Billy Brentford feels let down by Morrissey and PJ Harvey and their political stances, but argues that the audience have the final say.
‘The Death of the Author’ is a 1967 essay by the French literary critic and theorist Roland Barthes. Barthes’ essay argues against traditional literary criticism’s practice of incorporating the intentions and biographical context of an author in an interpretation of a text. Barthes instead argues that writing and creator are unrelated. A text’s unity lies not in its origin, or its creator, but in its destination, i.e. the reader.
In light of Morrissey’s recent comments about quasi-fascist eurosceptic MEP Nigel Farage being a ‘man of the people’ and an anti-intellectual that the British media despised (Mozzer obviously doesn’t watch British TV, this guy is on a LOT) – and another favourite of mine, PJ Harvey accepting an OBE from the Queen and coming out as pro blood sports – I’m wondering – should Barthes’ re-thinking of literary criticism be applied to pop music? Is the author dead? I disagree with Harvey and Morrissey’s worldview unreservedly, but before I knew it, I bought all their records.
should Barthes’ re-thinking of literary criticism be applied to pop music? Is the author dead?
I guess I feel fooled. There’s so much mysticism wrapped up in the three-and-a-half minute slab of plastic that emits these strange and fuzzy warbles. Plus, in Britain we tend to regard pop music as a branch of art rather than a branch of showbiz. We imbibe singers and guitar-manglers with an aura of the auteur.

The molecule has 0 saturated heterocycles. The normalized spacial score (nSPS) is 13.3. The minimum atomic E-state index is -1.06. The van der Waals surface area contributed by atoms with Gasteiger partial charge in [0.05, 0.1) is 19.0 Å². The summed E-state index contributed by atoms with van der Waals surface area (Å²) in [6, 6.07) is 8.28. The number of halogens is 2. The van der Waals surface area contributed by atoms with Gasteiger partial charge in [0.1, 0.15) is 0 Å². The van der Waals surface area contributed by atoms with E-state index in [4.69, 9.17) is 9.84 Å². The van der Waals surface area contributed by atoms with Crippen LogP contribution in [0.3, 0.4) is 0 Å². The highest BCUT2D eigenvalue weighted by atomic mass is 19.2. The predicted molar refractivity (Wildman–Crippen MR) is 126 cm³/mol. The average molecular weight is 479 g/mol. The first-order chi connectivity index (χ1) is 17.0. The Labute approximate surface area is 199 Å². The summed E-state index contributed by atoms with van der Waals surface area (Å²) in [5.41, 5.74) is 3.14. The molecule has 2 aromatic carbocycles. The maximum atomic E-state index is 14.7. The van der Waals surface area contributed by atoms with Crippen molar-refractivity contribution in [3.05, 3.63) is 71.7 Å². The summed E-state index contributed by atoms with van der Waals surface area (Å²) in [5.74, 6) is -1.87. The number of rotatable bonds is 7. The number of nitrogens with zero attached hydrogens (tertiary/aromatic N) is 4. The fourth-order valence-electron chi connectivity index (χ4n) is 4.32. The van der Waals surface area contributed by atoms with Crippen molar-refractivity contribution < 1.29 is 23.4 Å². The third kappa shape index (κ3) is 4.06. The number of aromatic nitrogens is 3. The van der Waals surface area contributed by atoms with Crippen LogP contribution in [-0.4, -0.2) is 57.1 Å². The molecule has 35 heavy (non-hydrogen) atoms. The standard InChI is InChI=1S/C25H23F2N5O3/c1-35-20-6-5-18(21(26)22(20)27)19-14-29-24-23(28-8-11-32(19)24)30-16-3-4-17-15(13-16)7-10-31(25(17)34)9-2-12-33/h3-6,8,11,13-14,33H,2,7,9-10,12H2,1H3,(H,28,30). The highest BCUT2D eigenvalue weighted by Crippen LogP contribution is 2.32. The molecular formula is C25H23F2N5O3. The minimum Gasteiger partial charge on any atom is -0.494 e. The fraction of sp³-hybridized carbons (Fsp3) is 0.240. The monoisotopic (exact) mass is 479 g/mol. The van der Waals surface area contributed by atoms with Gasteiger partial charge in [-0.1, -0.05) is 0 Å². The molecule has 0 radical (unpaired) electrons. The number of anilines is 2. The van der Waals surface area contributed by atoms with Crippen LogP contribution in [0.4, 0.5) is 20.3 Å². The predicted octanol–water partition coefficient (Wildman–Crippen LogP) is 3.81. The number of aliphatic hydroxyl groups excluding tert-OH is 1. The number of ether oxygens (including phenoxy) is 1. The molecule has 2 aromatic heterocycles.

The Smiths and the early PJ records showed a unique twist on the guitar-bass-drums-voice British art rock sound. Both were fronted by charismatic outsiders with an apparent agenda to empower their fellow nerds – and we lapped it up. Now older and richer, Moz and Peej are establishment figures with the apparent views of the prog rockers they replaced.
They say we get more conservative as we get older. Or were they always like that? Have they changed, or are there clues in those earlier works that suggest their disgust with the political and sociological situation of the time was simply a wistfulness for a (non-existent) bucolic past?
Barthes’ postulation can easily be dismissed: there is always a person behind a text. And as the lyrics and the image are so important the two cannot be separated in the case of Harvey and Morrissey. These are not ‘faceless’ dance groups or political activists. Plus, of course in the case of The Smiths there’s a band, a four-headed gang: and Johnny Marr has tweeted his disgust of the UK Conservative’s former-leader David Cameron liking his first group.
And as the lyrics and the image are so important the two cannot be separated in the case of Harvey and Morrissey. These are not ‘faceless’ dance groups or political activists.
Perhaps therefore we have the Death Of The Author, then their rebirth. We hear the music first, then, if it connects, we read interviews and hear the musicians’ opinions on everything from crisps to genocide. BUT, it’s us, the audience, that own the concept in the end; we should be steadfast, the ‘authority’ over the ‘author’.
Meantime, I’ve got some PJ Harvey and Smiths records to sell. I understand the most valuable is my first press of ‘Rid Of Me’…